Because in America you only have to know how to make money. Money buys everything else.” 

As you can probably guess from my explanation, Jane maybe presents the most throughout the entire story but there are multiple POVs. We hear from Ate, Mae, and Reagan. It’s not at all confusing but manages to give us a clear picture of The Farm, its purpose, and its implications. It did remind me a bit of The Handmaid’s Tale but it was unique on its own. Surrogacy isn’t new but in this story, it is like a currency..the hosts’ bodies(the surrogates) are commodities and they’re in a place where their every move is watched. There are lots of places where you’ll say “What the F*ck” without any hesitation. For example, Mae states that some clients look specifically for black or Asian hosts(even better if they’ve high IQ or are highly educated) while others will look for white and of course, an ivy league educated as if their wombs will magically transfer those qualities to the clients’ baby. There are also ethical issues at play here; for example, when a clients baby is genetically tested and found to have Trisomy-21(the gene for Down’s Syndrome), Mae and the head doctor discusses abortion and ways to protect the company…when the company’s policy to use their best efforts to ensure the wellbeing of the unborn child.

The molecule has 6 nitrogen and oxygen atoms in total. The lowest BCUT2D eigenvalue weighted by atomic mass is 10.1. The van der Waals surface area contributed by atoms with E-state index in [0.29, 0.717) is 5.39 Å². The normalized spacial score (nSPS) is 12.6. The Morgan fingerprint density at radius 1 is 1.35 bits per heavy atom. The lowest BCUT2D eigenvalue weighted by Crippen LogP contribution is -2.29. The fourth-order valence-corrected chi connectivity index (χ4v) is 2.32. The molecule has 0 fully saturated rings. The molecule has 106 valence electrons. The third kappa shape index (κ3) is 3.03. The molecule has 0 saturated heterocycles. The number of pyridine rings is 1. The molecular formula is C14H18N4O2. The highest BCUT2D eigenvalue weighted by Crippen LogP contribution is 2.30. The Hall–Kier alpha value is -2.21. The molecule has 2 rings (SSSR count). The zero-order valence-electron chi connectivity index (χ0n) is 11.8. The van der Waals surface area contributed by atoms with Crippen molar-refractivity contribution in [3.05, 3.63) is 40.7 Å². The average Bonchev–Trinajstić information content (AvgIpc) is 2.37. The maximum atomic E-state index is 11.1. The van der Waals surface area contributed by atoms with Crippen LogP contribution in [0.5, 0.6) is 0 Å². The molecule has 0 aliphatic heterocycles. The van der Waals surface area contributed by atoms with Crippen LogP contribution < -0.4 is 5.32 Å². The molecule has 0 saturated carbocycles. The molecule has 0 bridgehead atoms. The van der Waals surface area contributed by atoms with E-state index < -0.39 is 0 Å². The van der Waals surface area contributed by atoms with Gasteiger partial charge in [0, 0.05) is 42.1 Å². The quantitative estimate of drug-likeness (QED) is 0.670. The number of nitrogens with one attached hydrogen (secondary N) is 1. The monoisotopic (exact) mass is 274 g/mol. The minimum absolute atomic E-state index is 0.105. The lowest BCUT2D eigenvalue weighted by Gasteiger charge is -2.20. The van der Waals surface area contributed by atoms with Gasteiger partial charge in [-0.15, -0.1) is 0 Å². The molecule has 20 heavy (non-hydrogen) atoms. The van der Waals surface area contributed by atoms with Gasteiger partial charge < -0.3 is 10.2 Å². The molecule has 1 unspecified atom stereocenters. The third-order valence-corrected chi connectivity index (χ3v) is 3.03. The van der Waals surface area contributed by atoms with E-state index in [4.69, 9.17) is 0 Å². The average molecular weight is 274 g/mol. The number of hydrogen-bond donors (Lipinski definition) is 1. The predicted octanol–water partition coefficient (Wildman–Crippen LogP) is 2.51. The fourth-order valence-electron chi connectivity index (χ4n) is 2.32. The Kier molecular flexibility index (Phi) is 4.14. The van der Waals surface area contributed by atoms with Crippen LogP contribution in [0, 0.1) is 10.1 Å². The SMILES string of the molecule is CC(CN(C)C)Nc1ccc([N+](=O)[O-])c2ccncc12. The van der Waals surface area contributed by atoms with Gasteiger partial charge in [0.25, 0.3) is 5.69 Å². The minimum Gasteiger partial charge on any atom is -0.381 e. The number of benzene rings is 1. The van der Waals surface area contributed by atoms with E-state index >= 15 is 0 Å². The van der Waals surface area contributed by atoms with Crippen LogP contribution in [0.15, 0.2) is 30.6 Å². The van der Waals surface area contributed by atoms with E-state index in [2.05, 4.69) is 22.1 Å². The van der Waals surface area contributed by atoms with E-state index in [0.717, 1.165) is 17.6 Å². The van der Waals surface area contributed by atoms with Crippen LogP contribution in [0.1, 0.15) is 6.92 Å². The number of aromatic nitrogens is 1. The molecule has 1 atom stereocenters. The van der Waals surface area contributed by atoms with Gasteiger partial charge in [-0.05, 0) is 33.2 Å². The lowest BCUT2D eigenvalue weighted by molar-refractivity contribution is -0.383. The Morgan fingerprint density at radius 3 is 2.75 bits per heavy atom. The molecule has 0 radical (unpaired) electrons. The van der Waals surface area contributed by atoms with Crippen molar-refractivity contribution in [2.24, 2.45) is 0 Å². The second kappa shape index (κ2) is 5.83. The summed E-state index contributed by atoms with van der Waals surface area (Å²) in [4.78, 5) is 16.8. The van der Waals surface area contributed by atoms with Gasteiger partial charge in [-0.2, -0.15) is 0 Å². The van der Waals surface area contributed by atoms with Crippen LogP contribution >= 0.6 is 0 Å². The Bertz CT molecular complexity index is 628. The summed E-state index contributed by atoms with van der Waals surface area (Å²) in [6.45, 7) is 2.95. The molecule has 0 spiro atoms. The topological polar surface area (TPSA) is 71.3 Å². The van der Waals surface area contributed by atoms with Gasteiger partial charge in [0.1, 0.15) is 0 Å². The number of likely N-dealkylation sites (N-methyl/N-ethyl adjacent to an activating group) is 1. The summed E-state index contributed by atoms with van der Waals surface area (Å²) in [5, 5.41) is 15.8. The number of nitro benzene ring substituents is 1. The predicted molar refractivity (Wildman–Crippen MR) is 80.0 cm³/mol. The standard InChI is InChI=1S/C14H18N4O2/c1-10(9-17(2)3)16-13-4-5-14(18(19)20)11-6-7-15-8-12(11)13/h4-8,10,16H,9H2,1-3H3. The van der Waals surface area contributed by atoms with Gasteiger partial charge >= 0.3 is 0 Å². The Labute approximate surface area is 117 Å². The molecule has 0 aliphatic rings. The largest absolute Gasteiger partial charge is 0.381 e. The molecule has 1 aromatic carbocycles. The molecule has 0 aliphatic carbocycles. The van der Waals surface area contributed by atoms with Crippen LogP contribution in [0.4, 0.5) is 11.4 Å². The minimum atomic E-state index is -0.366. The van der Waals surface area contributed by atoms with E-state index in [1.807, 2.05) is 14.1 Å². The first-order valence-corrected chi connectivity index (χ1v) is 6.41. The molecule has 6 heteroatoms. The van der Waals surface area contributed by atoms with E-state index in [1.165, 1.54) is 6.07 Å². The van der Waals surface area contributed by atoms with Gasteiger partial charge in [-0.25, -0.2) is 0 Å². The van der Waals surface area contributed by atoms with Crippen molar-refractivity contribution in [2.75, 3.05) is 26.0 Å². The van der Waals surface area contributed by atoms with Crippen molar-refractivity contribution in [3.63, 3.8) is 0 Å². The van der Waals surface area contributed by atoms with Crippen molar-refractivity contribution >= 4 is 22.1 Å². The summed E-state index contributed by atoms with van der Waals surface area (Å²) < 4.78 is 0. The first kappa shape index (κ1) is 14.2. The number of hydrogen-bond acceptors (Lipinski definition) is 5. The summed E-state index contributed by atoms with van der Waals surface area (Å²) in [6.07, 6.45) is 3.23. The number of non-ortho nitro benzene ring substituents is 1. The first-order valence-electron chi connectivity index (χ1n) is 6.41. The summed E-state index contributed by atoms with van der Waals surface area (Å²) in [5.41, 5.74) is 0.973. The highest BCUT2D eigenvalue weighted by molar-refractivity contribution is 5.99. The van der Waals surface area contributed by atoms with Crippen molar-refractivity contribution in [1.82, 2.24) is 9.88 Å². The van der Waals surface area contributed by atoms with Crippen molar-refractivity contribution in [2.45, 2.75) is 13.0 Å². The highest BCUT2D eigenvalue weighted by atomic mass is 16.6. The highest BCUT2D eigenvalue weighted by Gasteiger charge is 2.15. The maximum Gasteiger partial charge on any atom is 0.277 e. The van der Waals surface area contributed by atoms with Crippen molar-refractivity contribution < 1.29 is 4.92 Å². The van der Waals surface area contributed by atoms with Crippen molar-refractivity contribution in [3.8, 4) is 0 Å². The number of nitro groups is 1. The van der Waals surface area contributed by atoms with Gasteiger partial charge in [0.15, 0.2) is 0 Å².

I read the second half of the book in one sitting and I was hooked into the plot which was getting terrifying with every chapter but the ending was a bit unexpected. I hoped to be shocked, gasp in horror..but no, I didn’t.

Overall, I highly recommend The Farm because it tackles important themes like racial inequality, immigration, motherhood, and freedom among other things. It is sharp, witty(at times) and controversial; all of which made this a wonderful debut and I can’t wait to read more of Joanne Ramos’ works.

Thanks to the publisher for gifting me a copy in exchange for an honest review.

VERDICT: 

About the Author: You can find Joanne Ramos here
A journey into the wonderful yet terrifying world of the unknown | ARC Review: Dark Shores by Danielle L. Jensen